"The critics say the city would be wiser [to consider other alternatives]...Opponents are not a bunch of kooks, which makes the city's reluctance to seriously consider what they have to say all the more puzzling." (Bend Needs Your Input on Bridge Creek Water Plan, Aug. 25, 2011.)
"City staff may be confident that...the project will go through and the project's opponents will lose appeals. We'd argue it's much more certain that the project's outcome is uncertain." (Steel Pipe Purchase a $4 Million Gamble, Sept. 21, 2011)
"What Bend...is not always good at is listening—especially when there's evidence the city needs to swerve in a different direction...The concerns of the critics cannot be dismissed easily. It is an informed position. It's made up of a significant collection of business, environmental and legal interests...What [councilors] have failed to do is make it clear to the public that the city's choice is the best choice for Bend...[Councilors] failed to get an objective analysis comparing the choices. That's scary...Councilors voted 6-1 to move ahead...almost a year ago. Why then, they have asked, are all these questions coming now? We can think of 70 million reasons. There are effects on Tumalo Creek. The project's price tag and design has changed over two years." (Bend is Scared of Questions on Bridge Creek, Sept. 26, 2011)
"Are councilors...so thin-skinned about Bridge Creek, they can't handle a forum they don't control?...[P]icking HDR to do the analysis is asking somebody who has a multimillion stake in the outcome to make an analysis. That's not neutrality." (Bridge Creek Decision Failure, Oct. 2, 2011)
"A critical assumption of the Bend City Council's planned $68 million surface water project has gone mushy. The city must rethink the project." (Rethink Bend's Water Project, Nov. 9, 2011)
"[Councilor Capell's] brother works for HDR...The company has contracts for...the $68 million Bridge Creek surface water project...[Capell] should not be guiding or even participating in discussions." (Councilor Capell Should Follow the Spirit of the Law, Nov. 18, 2011)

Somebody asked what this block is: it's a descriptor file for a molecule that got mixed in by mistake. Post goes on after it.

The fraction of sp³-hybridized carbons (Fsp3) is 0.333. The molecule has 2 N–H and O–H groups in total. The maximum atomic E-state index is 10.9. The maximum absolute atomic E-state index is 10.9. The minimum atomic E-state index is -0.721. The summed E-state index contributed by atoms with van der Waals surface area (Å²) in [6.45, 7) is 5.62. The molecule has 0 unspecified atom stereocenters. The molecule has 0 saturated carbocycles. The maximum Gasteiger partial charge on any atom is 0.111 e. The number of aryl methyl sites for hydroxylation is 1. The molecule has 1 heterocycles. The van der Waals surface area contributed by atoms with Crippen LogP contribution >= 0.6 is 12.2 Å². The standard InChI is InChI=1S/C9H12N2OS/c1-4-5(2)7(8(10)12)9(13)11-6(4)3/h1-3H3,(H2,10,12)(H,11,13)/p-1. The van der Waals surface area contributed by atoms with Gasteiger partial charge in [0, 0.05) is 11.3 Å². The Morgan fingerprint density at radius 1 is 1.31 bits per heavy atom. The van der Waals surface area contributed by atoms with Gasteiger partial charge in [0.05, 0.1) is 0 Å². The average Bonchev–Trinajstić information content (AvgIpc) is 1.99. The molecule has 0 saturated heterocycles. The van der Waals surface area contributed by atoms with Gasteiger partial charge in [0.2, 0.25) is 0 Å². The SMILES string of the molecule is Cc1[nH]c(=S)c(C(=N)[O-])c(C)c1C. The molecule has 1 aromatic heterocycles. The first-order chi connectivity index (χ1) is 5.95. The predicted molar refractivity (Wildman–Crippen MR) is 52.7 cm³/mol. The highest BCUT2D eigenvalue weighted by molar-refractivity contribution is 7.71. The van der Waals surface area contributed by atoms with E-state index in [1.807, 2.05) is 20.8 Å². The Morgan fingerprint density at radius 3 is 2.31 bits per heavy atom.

"For many years in Bend, the political divide was between...pro-growthers and slow-growthers. But today, many of those former adversaries are on the same side, sharing concerns that city staff and councilors are headed down the wrong path in planning Bend's water future." (Water Dispute Spawns New Political Alliance, Dec. 2, 2011.)
"[W]hen the city is going to be hiking up water rates to raise $70 million, it needs an independent firm to evaluate the financials." (Councilors Should Support a Water Do-Over, Dec. 16, 2011)
"Nothing will send the city of Bend's credibility plummeting faster than treating interactions with residents like a spin zone...It sounds like selling, not like outreach. It's spin. That language feeds into what critics of Bridge Creek have been saying: The city decides what it is going to do and wants residents to catch up." (Get Bend out of the Spin Zone, May 5, 2012)
In dozens of editorials for two years, The Bulletin got it right when it repeatedly demanded the city to engage the public, obtain independent analysis of alternatives and evaluate the impacts on streamflows. Unfortunately, The Bulletin quit covering both sides of the controversy, and its editorial board seems to have forgotten the sound reasons it gave for making those demands. Perhaps when confronted by the brilliance of their own past work, members of the board will be awakened from their amnesic stupor to once again champion fiscal and environmental responsibility through transparent public policy.
Bill Buchanan is a Bend attorney who collaborates with local businesses and nonprofits to solve problems.